Staff Corner

Travel tips for solo ladies

The ladies of the house have decided to take over the Learn blog this week and offer their tips for traveling solo! Do you have any you can add?
Staff Corner


Staff Corner: From the remote desks of Cara, Michelle, Anna, Sheila and Gretchen
Current location: Ireland and the USA

The ladies of the house have decided to take over the Learn blog this week and offer their tips for traveling solo! Do you have any you can add?

As we’re all daydreaming about the days when we can travel again, it’s important to remember that, as women, sometimes we need to be that bit more cautious and take a bit of a different type of care to keep ourselves safe, especially when we’re travelling solo.  

With that in mind, please enjoy the below tips (and photos!) from each of our Learn Ladies.

Solo Traveller Tips from Cara

  • As a gal, I have always felt I had to be more aware of my surroundings – so be observant, my advice, don’t talk to strangers (or at least creepy strangers) and keep your eyes wide open. Follow that gut of yours, because more often than not, it’s correct.
  • Generally I don’t go out at night by myself, unless I’m in a very busy location, the area is well-lit and my accommodation is super close by or I can get a taxi or public transport easily.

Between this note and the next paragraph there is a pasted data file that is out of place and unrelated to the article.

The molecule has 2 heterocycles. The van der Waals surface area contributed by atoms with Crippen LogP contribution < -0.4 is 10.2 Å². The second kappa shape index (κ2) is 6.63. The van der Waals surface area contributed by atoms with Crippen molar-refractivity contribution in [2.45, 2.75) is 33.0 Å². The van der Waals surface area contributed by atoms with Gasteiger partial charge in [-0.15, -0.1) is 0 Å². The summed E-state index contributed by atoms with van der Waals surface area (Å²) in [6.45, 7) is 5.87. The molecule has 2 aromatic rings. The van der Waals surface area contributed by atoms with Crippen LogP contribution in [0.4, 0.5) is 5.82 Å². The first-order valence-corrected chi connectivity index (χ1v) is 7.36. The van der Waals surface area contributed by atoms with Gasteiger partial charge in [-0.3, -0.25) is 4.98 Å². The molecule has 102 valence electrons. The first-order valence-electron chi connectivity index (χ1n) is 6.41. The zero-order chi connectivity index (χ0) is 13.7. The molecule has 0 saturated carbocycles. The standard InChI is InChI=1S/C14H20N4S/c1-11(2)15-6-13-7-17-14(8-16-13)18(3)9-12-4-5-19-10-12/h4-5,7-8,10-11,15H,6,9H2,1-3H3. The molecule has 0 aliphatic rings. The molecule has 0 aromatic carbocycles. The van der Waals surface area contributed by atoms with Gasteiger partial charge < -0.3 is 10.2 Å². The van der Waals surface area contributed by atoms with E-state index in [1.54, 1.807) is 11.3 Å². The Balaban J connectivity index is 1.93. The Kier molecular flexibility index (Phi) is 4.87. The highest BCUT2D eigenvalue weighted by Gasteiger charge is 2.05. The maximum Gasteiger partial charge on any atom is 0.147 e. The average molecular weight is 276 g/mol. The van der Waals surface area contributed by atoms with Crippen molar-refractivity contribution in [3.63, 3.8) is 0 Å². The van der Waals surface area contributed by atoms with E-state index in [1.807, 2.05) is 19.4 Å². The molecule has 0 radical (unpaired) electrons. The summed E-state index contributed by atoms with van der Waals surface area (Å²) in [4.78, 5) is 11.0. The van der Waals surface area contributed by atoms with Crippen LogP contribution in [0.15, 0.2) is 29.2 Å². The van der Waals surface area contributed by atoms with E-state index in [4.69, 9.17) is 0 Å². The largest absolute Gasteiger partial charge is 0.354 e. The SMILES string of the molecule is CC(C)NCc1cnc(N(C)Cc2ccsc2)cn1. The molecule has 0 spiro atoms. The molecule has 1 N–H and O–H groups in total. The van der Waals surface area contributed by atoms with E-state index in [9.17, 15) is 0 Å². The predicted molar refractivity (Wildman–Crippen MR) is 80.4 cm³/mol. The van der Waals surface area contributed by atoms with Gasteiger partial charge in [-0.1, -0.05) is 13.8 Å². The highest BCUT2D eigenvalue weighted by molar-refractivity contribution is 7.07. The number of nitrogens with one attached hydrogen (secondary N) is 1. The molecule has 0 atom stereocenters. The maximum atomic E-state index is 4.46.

• Technology is sooooo much better than when I started to travel. Buying an international calling card, then standing in the longest line ever to call home on the one and only payphone in town was the norm back then. Now I make sure I have an unlocked phone on me when I travel so I can use a local SIM card and stay connected. Depending on where I’m flying into, I will get a SIM card at the airport, even if it costs a little more, so I have some form of communication from the start. It’s helpful not just for contacting folks, but having local data makes travel so much easier with translation apps, directions and the ability to research your next activity. If I can’t get a SIM right away, I’ll have Google maps downloaded offline, and a few other handy apps in case I get stuck.